By Charles Gardner, UK Correspondent
As we mark the 75th anniversary of the liberation of Auschwitz on Monday, it’s a good time to ponder the spiritual liberation that will truly set God’s chosen people free.
The merciless slaughter of six million Jews by one of the most advanced, ‘civilised’ nations on earth, should remind us of the depth of depravity of which man is capable. Any thoughts of his inherent goodness are surely shattered by the Nazis’ ethnic cleansing that wiped out a third of Europe’s Jews.
The truth is that man is born with a corrupt, sinful nature which can only be rectified by the Gospel: the sacrifice for sin of the Jewish Messiah that restores our relationship with the living God.
With this in mind, the terrible tragedy of the Holocaust is exacerbated by the negative effect it has had on Jewish evangelism. Christians, for the most part, have put Jewish mission on the back-burner, or ditched it altogether.
Because the common perception among many Jews today is still that they were sent to the gas chambers by “Christian’ nations”, this has understandably hardened their hearts against the message of hope they so desperately need. At the same time, the Church at large has backed off, regarding Jewish mission as a no-go area – whether out of guilt, wrong theology or a misunderstanding of history.
Some believe Jews forfeited their right as God’s chosen people by their national rejection of Jesus and have thus been replaced by the church. Others believe Jews have their own covenant through which a right standing with God can be obtained. But the Gospel “is the power of God unto salvation for all who believe; to the Jew first, and also to the Gentile” — Rom 1.16.
It is for everyone; but “to the Jew first”! Denying the Gospel to the Jews is an abrogation of our priority in evangelism and the height of antisemitism because we are thus withholding the liberating message of their own Messiah from the very people for whom he came (John 1.11).
Ensuring that the Shoah is never repeated is a noble pursuit, but our desire for the salvation of the Jews should be paramount, as it was for the Apostle Paul. (Rom 10.1) The salvation that cost our Lord so much was, first and foremost, for those of his own flesh. Yet in many churches, it is hard to find any evidence for such mission.
A lesson from history: Christian mission to the Jew was hugely successful in both the 19th and early 20th centuries. Records show that over 200 000 Jews became believers in Yeshua during the 19th century1 while the Church’s Ministry among Jewish people (CMJ), through their extensive missions all over Europe, reported that as many as 100 000 Jews had become followers of Jesus by the outbreak of World War II in 1939.2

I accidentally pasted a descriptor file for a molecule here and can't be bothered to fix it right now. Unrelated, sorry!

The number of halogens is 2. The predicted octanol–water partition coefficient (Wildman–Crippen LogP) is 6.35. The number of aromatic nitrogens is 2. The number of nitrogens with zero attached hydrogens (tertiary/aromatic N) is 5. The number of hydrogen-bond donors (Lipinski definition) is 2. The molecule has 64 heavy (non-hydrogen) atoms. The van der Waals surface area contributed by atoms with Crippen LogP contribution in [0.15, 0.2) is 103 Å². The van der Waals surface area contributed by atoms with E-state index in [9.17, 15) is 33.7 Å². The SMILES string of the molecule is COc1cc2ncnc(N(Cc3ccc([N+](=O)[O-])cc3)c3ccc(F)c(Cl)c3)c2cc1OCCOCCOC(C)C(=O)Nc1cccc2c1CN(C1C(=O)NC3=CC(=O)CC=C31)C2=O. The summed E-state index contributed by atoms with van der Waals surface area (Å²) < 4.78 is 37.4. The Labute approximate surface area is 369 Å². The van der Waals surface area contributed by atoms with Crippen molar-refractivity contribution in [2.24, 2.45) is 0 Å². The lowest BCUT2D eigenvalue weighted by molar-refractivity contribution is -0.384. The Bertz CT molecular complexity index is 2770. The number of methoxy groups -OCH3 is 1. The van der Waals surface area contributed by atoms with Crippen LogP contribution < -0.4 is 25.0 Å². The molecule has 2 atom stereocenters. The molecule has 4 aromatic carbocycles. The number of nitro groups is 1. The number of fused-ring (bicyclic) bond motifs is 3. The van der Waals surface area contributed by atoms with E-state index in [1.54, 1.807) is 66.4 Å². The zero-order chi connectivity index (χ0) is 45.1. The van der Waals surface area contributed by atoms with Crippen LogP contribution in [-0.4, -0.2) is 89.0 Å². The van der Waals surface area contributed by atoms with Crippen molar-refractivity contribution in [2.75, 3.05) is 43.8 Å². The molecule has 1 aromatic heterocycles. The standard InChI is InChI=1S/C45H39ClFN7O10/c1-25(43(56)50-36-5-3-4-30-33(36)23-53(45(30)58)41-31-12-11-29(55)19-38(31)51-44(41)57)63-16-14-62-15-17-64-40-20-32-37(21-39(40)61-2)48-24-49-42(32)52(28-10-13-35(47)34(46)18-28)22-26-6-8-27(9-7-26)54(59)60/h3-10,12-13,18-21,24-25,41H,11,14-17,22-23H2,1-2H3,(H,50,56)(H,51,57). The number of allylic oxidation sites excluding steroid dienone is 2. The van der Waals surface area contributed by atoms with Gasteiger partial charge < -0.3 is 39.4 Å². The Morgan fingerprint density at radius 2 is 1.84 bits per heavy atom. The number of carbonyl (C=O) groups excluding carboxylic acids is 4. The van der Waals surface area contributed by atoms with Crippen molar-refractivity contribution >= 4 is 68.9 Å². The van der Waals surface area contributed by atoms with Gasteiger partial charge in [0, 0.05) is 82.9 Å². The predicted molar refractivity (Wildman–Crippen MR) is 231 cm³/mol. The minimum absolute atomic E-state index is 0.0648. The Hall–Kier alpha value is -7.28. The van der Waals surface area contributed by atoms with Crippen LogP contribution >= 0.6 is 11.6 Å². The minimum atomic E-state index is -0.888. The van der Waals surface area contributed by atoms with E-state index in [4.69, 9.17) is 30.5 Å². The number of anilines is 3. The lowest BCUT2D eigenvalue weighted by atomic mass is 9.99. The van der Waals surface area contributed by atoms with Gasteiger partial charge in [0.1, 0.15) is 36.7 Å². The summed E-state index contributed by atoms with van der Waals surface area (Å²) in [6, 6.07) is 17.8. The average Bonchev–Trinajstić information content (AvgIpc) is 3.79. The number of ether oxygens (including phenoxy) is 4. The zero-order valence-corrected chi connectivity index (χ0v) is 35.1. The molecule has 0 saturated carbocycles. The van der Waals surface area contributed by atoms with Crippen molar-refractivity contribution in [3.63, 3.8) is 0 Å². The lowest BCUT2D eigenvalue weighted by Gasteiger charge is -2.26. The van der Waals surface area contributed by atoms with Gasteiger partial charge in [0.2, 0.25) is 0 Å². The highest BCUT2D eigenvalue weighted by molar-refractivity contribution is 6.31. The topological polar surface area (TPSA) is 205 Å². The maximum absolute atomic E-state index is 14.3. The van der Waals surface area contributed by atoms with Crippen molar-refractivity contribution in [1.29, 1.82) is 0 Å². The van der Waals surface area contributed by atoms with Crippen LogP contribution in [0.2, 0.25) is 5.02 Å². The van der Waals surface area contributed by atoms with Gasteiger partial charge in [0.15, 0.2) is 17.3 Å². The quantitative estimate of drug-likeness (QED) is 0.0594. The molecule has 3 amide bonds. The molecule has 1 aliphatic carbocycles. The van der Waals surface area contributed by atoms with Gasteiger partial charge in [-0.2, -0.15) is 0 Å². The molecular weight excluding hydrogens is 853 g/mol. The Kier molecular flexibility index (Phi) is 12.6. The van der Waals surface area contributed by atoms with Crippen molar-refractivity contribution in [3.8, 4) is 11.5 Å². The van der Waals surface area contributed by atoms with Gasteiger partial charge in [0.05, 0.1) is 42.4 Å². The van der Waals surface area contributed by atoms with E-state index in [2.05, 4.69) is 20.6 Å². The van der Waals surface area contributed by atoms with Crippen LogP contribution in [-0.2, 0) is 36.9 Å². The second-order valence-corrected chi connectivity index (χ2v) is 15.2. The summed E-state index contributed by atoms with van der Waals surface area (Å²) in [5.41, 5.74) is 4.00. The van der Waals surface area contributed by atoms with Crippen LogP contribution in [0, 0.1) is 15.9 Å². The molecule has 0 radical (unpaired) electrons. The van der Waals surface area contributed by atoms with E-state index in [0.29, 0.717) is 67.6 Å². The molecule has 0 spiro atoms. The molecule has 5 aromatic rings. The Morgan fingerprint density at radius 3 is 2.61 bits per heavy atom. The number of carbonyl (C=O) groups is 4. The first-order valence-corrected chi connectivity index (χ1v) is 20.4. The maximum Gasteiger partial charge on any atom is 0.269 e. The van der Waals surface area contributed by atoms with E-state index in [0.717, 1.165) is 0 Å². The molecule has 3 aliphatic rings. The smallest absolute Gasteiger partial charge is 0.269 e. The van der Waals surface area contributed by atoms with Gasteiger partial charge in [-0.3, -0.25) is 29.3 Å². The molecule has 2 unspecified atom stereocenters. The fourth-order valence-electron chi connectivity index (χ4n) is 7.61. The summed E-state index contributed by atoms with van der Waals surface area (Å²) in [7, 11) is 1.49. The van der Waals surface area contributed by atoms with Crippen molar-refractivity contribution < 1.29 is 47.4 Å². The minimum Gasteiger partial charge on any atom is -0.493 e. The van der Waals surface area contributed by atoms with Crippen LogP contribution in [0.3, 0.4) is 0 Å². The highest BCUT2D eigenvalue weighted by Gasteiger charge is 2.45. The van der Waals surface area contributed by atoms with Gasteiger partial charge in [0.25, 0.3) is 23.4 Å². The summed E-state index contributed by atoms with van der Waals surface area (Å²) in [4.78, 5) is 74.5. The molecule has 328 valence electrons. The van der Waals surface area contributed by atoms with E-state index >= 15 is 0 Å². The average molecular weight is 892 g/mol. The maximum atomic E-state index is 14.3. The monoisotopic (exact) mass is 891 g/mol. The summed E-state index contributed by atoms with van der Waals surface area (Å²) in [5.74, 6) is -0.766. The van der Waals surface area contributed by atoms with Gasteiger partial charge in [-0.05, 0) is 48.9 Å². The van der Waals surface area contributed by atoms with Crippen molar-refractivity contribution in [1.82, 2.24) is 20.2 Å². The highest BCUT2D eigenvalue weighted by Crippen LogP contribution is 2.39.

Many of the latter would have perished in the concentration camps, though surely not without sharing the comfort of Messiah with their fellow sufferers.
Such a spiritual harvest was a direct result of the great evangelical awakening heralded by John Wesley and carried into the 19th century by the likes of Charles Spurgeon, Bishop J C Ryle and Charles Simeon, all of whom made much of the vital need for Jewish evangelism in particular and for blessing the Jews in general.
This in turn had the world-changing knock-on effect of supporting Zionist aspirations which led to the British government’s Balfour Declaration of 1917 and ultimately to the re-birth of Israel as a nation in their ancient land.
Yet despite the slackening of evangelical focus on God’s chosen people along with the emotional obstacles of antiSemitism and the Holocaust to which I have referred, we are now witnessing a Messianic movement (Jewish disciples of Jesus) making an impact out of all proportion to its still relatively low numbers.
As one of them told our 2017 tour group in Galilee, 90% of Jewish believers come to faith through the witness of Gentiles. So imagine what a harvest we could reap if we were all pulling our weight!
Writing of the reasons why big corporations are so keen to invest in the Jewish state, Israel Today editor-in-chief Aviel Schneider says: “Due to the long history of exile and dispersion, the Jew in general, and the Israeli in particular, often has close ties to family and friends all over the globe. This makes Israelis some of the best advocates in the world, if you can convince them of the merits of your product.” And he adds: “Two thousand years ago, the Good News, the Gospel of Jesus Christ, similarly spread from Israel.”3
It seems that the best way of spreading the Gospel around the world is to make the Jews our priority. That’s certainly how it all began, with Jesus teaching the first believers – virtually all of whom were Jews – with such dramatic results.
Rev Charles Simeon, while preaching passionately of the Jews’ future spiritual restoration ushering in a worldwide revival, was passed a note by a friend, stating: “Six million Jews and 600 million Gentiles – which is more important?”4 (A reference to Jews representing 1% of the world’s population at the time. The figure today is 0.1%)
Simeon scribbled back, “If the conversion of the six is to be life from the dead of the 600, what then?” (He was referring to Roman 11.15). The Jews were the key, he was saying. The Gospel is for the Jew first!
Such was also the conviction of the late Rev Jos Drummond, whose thanksgiving service at Christ Church, St Alban’s, is being held on Monday, appropriately on Holocaust Memorial Day. As general director of CMJ for many years, Jos dedicated his life to Israel’s spiritual restoration, his pastoral and leadership skills being greatly appreciated both in Israel and the UK. I too was personally touched by his kindness and encouragement.
If you wish to make an impact on our troubled world, bless a Jew with the Gospel!
2Peace in Jerusalem, Charles Gardner, olivepresspublisher.com, p28
3Israel Today, November 2019
4A Nation Reborn, Charles Gardner, Christian Publications International, p32